Mind you, a sizable chunk of them involves the usual soapy drama about who’s dating, or lying about, or secretly in love (and a lot of that involves Brodie’s ex, Noah, played by Soulful Chop“Johnny Sibilly). This affection for messy personalities means we’re rarely more than half an episode away from a heated argument or an ill-advised kiss Queer as folk scratches the same predictable but satisfying itch as any primetime drama about attractive, charismatic people who spend too much time drinking together.
But there are also storylines about Ruthie, a trans woman struggling with a changing sex drive that is challenging her self-esteem. And how Mingus processed her conflicting feelings about returning to drag after her first gig was cut short by the shooting. And about the unique challenges faced by disabled men like Julian (a very sweet Ryan O’Connell, also a writer and co-executive producer) in the gay dating scene, who suffers from cerebral palsy, or Marvin (Eric Graise in a prickly, but touching performance), a bilateral amputee.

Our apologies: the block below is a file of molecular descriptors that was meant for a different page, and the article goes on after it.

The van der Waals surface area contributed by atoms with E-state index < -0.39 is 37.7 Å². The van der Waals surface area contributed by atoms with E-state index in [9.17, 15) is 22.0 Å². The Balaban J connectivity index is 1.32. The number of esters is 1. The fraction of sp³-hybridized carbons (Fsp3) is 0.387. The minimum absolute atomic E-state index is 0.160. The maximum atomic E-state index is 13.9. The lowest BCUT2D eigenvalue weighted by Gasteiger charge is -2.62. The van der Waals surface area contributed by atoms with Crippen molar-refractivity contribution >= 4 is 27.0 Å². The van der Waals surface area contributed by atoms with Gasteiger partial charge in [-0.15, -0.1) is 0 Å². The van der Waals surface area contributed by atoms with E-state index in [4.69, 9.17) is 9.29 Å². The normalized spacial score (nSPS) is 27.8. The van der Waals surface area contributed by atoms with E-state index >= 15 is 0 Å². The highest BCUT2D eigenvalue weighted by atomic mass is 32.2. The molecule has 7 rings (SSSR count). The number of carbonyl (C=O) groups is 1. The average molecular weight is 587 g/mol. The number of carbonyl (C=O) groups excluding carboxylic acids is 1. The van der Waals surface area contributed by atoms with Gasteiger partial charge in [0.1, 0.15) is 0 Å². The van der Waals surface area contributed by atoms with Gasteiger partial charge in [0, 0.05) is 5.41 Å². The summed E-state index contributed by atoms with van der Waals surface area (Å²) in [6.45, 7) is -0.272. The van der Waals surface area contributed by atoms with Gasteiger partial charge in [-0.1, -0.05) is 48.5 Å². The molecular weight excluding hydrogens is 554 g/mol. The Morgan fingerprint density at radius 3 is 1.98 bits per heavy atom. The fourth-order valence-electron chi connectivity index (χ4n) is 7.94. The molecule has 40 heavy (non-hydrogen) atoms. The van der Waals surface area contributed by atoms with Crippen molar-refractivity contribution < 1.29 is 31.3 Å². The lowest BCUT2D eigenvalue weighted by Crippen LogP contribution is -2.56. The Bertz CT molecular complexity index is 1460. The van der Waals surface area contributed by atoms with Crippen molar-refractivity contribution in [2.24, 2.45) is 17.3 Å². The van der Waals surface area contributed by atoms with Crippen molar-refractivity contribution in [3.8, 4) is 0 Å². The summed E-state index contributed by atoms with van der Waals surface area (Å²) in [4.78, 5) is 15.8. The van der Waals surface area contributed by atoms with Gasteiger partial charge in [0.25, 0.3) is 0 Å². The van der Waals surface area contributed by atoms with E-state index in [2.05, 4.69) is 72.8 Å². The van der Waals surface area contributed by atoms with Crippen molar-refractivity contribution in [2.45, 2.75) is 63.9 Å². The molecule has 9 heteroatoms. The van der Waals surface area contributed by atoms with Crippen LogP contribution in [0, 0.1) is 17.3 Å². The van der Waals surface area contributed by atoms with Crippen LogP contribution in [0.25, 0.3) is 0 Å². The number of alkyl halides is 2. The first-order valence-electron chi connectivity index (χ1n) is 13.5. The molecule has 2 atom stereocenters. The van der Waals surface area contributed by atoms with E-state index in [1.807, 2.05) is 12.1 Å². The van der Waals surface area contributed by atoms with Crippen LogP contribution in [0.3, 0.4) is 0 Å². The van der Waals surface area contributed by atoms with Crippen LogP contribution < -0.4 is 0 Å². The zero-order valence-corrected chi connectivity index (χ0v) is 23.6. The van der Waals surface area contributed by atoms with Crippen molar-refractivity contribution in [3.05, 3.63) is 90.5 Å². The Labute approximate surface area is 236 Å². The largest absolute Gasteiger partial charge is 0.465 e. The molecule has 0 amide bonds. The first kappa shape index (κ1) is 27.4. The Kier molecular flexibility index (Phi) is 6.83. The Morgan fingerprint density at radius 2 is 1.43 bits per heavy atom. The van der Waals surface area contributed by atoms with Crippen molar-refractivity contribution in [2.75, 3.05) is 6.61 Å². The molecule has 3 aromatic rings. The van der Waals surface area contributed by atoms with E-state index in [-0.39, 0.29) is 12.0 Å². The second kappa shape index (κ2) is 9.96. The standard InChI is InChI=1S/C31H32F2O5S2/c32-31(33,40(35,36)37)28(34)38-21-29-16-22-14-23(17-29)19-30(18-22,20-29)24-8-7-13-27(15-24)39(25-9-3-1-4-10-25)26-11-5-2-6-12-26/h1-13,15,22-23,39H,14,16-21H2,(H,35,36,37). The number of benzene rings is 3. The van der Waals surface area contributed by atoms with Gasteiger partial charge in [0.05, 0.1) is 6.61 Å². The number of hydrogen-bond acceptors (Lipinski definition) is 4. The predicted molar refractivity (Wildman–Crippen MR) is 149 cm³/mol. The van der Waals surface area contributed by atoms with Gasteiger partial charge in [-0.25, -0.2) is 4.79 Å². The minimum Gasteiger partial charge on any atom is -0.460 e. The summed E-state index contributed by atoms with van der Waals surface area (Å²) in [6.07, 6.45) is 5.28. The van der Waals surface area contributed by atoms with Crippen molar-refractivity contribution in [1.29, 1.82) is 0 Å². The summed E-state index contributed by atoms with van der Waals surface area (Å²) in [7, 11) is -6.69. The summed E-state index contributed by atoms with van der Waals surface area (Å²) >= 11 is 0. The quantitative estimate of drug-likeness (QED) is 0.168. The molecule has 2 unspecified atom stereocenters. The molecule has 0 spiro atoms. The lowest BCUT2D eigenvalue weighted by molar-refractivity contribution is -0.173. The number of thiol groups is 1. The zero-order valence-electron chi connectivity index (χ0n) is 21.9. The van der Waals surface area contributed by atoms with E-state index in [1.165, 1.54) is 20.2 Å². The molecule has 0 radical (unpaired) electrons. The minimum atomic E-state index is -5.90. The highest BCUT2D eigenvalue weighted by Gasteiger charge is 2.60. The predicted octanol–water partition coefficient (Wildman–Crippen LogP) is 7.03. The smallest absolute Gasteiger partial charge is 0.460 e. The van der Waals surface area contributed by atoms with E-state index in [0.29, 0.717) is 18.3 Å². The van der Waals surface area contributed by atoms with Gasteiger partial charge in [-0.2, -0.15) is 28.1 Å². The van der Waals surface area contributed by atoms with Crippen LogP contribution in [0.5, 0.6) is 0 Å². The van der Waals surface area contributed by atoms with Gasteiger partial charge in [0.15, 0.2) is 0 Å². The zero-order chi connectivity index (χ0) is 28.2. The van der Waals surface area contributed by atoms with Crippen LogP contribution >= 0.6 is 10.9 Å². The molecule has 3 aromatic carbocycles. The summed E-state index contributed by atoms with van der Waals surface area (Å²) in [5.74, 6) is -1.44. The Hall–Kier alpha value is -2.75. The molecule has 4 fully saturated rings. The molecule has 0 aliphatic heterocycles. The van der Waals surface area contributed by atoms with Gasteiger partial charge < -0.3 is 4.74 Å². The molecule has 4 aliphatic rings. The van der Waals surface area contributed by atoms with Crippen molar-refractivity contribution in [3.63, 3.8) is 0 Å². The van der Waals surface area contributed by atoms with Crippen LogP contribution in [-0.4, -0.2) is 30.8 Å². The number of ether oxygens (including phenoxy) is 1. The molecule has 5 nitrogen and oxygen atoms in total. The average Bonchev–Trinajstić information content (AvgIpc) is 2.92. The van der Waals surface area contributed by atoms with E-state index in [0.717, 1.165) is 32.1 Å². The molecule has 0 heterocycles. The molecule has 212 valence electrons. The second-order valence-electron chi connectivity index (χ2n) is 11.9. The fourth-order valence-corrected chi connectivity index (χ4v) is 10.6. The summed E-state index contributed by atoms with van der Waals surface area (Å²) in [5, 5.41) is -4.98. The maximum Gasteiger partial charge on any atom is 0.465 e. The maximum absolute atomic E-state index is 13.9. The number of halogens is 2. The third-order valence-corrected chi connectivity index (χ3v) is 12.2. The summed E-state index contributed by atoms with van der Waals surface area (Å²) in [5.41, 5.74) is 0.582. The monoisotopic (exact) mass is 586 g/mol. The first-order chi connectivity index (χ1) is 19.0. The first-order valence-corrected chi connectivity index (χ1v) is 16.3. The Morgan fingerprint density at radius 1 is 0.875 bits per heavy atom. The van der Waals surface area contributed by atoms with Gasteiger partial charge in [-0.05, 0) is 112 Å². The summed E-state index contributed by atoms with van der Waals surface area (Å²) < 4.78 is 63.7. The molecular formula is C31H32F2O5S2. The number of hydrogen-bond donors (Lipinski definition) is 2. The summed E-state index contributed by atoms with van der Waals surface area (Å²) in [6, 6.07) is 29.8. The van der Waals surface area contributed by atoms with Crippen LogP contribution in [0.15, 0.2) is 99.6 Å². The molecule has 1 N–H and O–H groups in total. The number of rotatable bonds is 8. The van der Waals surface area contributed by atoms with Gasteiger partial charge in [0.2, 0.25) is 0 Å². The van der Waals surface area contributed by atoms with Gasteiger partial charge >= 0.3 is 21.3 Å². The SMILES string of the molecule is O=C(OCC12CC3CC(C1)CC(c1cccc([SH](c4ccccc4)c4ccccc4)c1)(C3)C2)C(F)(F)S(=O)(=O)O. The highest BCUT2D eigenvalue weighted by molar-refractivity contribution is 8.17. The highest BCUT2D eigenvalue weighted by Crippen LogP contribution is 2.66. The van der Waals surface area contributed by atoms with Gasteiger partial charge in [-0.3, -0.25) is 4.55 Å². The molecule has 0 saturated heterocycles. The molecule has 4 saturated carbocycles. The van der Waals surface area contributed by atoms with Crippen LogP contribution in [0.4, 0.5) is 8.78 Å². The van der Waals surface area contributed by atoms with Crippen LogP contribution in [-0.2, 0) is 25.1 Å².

Both Queer as folk and its characters are downright allergic to anything that might be considered tragedy porn, inspirational porn, or a teachable moment. The gang rebuffs strangers who think they’re just “brave enough” to survive, dismisses their loved ones’ worried nudges toward therapy, and rolls their eyes at “Babylon, Babyl-Strong” events hosted by one annoying acquaintances between which they giggle they “Mayor Pete gives off fake gay vibes but eh, nasty.”